Soffe items made elsewhere in the world represent a tiny fraction of its business. "All we contracted with Tuba would be less than two tenths of one percent," he said.
"We work very hard to have safety in our plants," Humphreys said. "Anytime someone loses their life it's a tragic event and needs to be stopped."
Workers groups expressed dismay that Soffe and other companies have largely declined to accept responsibility for producing clothing in the Tazreen factory, even after photographs have surfaced showing order books, sketches of items, labels, and actual garments they make were inside the factory at the time of the fire.
Several, including Wal-Mart and Disney, have said orders were placed in the factory by a firm serving as a middle man, and that neither company had authorized work at Tazreen.
"We extend our deepest sympathies to the families who have lost loved ones in this horrific tragedy," said a Disney spokesperson. "Our records indicate that none of our licensees have been permitted to manufacture Disney-branded products in this facility for at least the last 12 months. We have been working collaboratively with governments, NGOs and other companies to address the issues associated with manufacturing in Bangladesh and we are committed to continuing these efforts."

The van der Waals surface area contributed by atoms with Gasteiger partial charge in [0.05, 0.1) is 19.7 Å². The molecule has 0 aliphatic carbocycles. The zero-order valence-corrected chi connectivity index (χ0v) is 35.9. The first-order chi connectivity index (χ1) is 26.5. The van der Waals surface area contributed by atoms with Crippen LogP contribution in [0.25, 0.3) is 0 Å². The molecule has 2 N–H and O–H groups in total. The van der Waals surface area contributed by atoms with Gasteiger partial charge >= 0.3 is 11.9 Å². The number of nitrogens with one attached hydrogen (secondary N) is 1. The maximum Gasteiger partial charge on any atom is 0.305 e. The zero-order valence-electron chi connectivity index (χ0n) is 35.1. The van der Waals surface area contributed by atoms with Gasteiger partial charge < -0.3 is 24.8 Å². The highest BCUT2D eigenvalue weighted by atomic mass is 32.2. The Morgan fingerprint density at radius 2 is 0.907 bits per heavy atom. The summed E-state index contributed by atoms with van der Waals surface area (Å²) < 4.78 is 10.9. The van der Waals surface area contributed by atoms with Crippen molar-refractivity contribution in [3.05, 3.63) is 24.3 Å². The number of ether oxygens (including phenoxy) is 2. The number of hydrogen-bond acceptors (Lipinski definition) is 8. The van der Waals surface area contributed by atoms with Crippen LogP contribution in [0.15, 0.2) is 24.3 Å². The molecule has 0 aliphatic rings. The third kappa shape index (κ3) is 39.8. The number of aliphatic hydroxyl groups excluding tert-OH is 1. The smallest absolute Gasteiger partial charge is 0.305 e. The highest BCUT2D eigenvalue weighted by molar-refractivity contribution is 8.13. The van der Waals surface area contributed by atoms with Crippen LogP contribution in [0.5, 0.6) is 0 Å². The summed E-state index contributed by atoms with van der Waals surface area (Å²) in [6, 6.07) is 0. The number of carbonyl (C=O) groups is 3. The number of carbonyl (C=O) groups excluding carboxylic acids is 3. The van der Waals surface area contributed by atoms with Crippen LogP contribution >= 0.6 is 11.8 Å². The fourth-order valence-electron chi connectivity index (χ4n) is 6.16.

ENYCE, a clothing label owned by hip hop mogul Sean Combs acknowledged that a firm hired to produce its items had placed an order with Tazreen.
Tazreen had been the subject of a critical audit by Wal-Mart inspectors in 2010, and after the fire the manager acknowledged the nine-story building where 1,500 workers labored had no fire exit.
"An amazing list of entities profited from the low wages and deadly conditions that made this factory so cheap, from the world's largest retailer, to the world's richest rapper, to the world's biggest military – and none of them lifted a finger to protect the workers," said Scott Nova of the Worker Rights Consortium.